states — FL, MI, PA, and WI — leading to an electoral college victory of 307-231.



https://www.apartmentlist.com/renton...g-preferences/

Those who vote get to make the rules, and the rules (tax laws, zoning) in most of the United States are heavily weighted to make homeowners wealthier, and to preserve their relatively comfortable lifestyles and protected position in society. (California through its ballot initiatives has further segmented this hierarchy: long time property owners get a preferred position over new owners, from a tax perspective.) And for all of the talk of liberalism, when the rubber hits the road many purported liberals aren't willing to give up much in terms of their own lifestyles, comfortable neighborhoods, and preferential treatment just to help a few (million) unfortunate souls who don't have the same privileges. (Thus, for example, you might see self proclaimed liberals paying to haul in giant rocks to block sidewalks from access by the "homeless").

In my town, Denver, homeowners recently defeated a proposal to allow luxury row houses in a SFH neighborhood, because they didn't want the "character" of their neighborhood changed (Eee gads, who would want to live on the same street of a row house dweller when we all have ridiculously large single family homes??!!!!).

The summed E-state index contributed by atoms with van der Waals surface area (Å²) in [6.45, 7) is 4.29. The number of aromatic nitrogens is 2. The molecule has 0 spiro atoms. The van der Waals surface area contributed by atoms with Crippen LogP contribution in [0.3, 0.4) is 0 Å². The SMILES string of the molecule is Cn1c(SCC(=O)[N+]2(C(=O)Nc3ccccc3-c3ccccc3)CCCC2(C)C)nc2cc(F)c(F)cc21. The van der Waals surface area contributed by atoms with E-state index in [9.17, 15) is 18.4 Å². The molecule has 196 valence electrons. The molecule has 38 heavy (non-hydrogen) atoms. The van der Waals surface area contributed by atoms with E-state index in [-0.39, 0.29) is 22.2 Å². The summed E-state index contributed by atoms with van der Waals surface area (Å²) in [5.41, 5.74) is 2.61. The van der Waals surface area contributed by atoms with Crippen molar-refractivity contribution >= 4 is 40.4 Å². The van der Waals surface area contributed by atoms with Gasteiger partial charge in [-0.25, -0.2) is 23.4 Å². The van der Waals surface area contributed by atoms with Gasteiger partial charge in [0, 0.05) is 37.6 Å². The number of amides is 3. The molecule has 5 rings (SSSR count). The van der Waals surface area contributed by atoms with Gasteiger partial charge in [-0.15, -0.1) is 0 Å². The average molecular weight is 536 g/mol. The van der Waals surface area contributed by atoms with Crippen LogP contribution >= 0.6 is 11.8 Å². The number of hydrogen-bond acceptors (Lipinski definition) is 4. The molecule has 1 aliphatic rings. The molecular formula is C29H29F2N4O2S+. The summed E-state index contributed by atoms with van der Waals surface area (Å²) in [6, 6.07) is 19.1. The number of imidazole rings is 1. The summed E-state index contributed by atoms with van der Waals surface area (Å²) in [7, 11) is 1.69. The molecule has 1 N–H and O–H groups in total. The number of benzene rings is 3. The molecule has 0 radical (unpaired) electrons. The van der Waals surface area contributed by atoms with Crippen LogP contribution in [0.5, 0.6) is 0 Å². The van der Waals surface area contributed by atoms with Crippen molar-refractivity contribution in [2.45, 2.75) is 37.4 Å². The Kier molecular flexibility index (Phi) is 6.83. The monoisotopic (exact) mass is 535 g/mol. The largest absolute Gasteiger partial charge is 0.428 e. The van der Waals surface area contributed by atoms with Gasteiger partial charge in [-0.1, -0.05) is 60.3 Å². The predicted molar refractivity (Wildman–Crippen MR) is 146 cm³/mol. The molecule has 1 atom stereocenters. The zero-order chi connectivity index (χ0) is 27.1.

Of course, many renters aspire to, and do become homeowners and at that point have the same incentives to favor policies that favor homeowners. And the world turns.

Last edited by CherryCreek; Nov 7, 2019 at 8:12 PM.
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  #27  
Old Posted Nov 7, 2019, 8:18 PM
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I disagree with most of the premise and the usual analyses of the CA housing situation.

If you look at topographical maps, you'll see that the readily developable land in close proximity to CA's economic centers is really pretty fully developed in the sense the land is covered with constructions of one sort or another.

Yes, we could build UP. We could replace the 1 and 2 floor homes with 4-12 floor apartments and condos and, in cities, where there may already be midrises we could build high rises (except some of Silicon Valley which has FAA restrictions on height).